Your Yoga Poses Aren't 5,000 Years Old: A New Perspective on "Old" Yoga

Only when we let go of the belief that yoga, or anything for that matter, must remain static in order to be pure, are we free to work together to create our most life-enhancing future
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Do you think that your headstand or Downward Dog was handed down from yogi to yogi for centuries, or when you're doing the Sun Salutation, you've joined the ranks of yogis who were practicing those same motions thousands of years ago?

Then think again.

When I tell people that I'm the founder of Core Strength Vinyasa Yoga, a style I created to draw students back to the powerful experience of their center in every pose--I commonly get two types of reactions.

The first is, "Sounds great! I'd love to try it." The second, though a minority, tends to be quite vocal. They sputter, "How dare you tinker with the classical postures of this sacred, ancient practice? Who do you think you are? Krishna?"

It's a good question, and one I'll answer, finally, here.

But first, a little about my perspective on the poses, and why I think it's perfectly fine to do with them as I wish:

In my teacher trainings and classes, I not only give instructions about the classical poses like Triangle or Revolved Half some cases I improve upon them. I do this by showing students who might not be flexible or strong enough to look like a Yoga Journal cover model some effective modifications like bending the front knee in Half Moon Pose so the student can reach the ground and the core can be properly activated.

I don't use a block like some instructors would and allow the straight front leg to potentially override the all-important pelvic and spinal placement. I work from the ground up. Some yogis growl when I take away their block, and their flexibility-first mentality...but most of them get the point when they are fully, finally immersed in their fantastic alignment and energetic flow.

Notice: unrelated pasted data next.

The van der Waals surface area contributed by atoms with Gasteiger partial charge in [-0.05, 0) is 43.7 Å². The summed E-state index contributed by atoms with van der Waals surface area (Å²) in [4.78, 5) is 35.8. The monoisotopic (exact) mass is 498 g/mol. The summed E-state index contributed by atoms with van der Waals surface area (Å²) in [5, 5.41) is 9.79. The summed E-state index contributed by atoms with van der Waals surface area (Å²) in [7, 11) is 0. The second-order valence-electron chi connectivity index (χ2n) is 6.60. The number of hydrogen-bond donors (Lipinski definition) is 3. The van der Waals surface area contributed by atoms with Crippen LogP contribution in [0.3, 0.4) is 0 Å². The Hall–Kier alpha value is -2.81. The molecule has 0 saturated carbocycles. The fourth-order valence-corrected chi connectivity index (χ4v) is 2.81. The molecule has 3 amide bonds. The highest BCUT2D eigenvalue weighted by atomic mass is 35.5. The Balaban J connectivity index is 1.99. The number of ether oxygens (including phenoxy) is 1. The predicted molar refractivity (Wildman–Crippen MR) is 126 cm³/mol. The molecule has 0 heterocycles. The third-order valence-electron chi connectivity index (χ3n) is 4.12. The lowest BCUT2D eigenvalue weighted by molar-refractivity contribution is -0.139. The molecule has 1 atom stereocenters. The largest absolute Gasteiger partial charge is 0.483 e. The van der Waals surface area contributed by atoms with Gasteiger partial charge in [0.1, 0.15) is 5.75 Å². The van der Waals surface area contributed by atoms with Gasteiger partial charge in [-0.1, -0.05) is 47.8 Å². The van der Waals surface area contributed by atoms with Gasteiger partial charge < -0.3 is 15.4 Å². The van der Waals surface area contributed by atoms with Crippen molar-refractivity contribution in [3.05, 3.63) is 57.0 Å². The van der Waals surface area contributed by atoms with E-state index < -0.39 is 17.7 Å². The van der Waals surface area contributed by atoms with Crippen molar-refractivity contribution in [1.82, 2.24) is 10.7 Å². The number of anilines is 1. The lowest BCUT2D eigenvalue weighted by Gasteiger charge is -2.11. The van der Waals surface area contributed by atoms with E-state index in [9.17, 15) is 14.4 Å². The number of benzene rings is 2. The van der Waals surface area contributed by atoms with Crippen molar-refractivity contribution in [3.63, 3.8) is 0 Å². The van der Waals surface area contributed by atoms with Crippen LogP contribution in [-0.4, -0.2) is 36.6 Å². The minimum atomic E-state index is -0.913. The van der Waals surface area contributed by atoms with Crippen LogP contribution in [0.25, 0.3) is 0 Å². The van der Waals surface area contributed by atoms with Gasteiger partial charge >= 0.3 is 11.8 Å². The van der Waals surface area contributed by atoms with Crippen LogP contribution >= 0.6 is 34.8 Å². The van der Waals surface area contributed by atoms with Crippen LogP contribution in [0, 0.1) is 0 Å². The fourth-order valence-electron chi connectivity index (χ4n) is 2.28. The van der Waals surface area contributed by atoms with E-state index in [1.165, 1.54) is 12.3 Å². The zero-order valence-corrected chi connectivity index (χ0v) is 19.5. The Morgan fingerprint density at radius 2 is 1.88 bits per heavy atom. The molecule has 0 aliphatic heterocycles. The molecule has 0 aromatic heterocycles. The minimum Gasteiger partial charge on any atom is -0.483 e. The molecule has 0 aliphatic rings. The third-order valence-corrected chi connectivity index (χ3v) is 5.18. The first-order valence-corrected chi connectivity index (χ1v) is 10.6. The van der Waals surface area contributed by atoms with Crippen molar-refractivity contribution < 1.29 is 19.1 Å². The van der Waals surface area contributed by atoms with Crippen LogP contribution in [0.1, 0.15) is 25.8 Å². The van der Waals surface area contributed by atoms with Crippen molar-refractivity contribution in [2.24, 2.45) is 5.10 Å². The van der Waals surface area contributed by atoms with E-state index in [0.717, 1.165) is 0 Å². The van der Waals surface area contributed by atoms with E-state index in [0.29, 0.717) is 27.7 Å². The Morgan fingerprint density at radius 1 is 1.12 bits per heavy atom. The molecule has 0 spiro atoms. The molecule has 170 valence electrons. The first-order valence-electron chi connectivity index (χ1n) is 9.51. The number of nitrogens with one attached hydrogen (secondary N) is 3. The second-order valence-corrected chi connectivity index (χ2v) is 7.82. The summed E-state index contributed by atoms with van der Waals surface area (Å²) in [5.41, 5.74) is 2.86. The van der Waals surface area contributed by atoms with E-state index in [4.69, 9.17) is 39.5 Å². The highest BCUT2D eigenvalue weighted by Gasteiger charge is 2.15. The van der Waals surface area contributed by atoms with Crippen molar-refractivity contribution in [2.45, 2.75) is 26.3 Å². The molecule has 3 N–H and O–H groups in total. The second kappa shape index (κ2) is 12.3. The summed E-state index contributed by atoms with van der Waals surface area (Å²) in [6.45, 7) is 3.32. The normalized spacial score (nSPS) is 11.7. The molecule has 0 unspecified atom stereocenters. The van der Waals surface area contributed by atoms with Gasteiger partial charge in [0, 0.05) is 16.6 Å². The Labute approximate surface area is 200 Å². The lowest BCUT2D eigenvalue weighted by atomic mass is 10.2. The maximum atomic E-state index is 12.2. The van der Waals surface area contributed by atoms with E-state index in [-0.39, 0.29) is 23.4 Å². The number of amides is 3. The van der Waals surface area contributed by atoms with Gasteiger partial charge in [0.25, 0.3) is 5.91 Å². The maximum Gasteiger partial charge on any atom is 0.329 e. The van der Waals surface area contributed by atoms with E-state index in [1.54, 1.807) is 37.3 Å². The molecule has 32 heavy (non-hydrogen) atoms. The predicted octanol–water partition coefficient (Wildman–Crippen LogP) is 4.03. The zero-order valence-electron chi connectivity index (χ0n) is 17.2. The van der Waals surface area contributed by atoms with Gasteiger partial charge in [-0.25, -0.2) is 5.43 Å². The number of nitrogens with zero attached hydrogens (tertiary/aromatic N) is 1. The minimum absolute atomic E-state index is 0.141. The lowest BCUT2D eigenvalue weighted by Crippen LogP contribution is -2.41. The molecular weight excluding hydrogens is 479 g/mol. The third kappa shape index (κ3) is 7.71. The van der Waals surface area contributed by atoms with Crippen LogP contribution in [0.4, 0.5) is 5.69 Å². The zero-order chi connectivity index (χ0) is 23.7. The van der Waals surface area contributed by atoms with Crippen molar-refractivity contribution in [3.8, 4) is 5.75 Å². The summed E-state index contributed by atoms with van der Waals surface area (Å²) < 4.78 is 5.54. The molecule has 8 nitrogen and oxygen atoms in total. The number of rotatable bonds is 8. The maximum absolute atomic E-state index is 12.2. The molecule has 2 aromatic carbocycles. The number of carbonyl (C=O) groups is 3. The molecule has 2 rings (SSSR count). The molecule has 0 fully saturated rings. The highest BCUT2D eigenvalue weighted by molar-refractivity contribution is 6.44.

Now, this aspect of my teaching is pretty tame, and usually isn't a problem for the Posture Police among us: yogis who think that any deviation from the poses set forth in books like BKS Iyengar's Light on Yoga is tantamount to heresy. They might grumble, but they'll settle down.

It's when I do any one of the next three things that gets them all up in arms. In any given class, I might, and usually do:

1. Add dancelike, wavelike or martial-arts-based movements to (and between) poses in order to unlock stuck places and reconnect the student to their optimal energy and alignment.

2. Teach poses and sequences that I created and named, ranging from Charlie's Angel's Mudra to Fists of Fire Lunges, Shakti Kicks to Fierce Lion--and many more. These poses add benefits I deem to be missing from simply repeating the same poses over and over. Plus, they're fun to do.

I even teach a turbosharged Sun Salutation I call the Core Salutations, which heats students up much faster, burns more calories on average and builds greater upper body and core strength than the traditional sequence.

3. Either encourage students to remove postures from their practice that might not be healthy for them or don't personally teach asanas that may be classical, but also have a high injury potential like headstand, shoulderstand, and (gods forbid!) the lotus.

As a general rule, I've developed a rather punk rock approach to yoga practice: I question everything, my teachers, your teachers...even myself.

Assuming that something (say, the way many of us yank our feet forward in Pigeon Pose, getting the shin parallel like we see in books, but sacrificing the knee into a potentially terrible twist) is the gospel truth because you were taught it, even by someone most people have heard of, is unfortunate.

Letting anyone tell you something is right for you when your knee is screaming and your inner teacher is saying "um, actually, for me...this is very, very wrong" is simply not empowering, nor even safe.

Yet so many students allow themselves to give their power and innate body knowledge over to their teachers, because they must know best. And some do. But many teachers have tunnel vision when it comes to the poses themselves, neglecting to instruct towards joint, muscle, and tissue health and instead just repeat the words their teachers gave them

Under the illusion of an "ancient" practice, they have forgotten to question, to re-create...or maybe they just aren't encouraged to.

Read a great article on knee health from Yoga Journal

So it's important to me to have a realistic view of where these poses actually originated, in order to break through their mystique enough to ask those questions.

If I ever wish to add a new pose or variation to my repertoire, before I offer it to my students, I immediately look at it from a clinical point of view. I allow my knowledge of anatomy to trump the classical poses--which, surprising for many people originated not 3,500-5,000 years ago as did many yoga philosophies, but were established much more recently in the early 1800s and were recreated again in the early 1900s.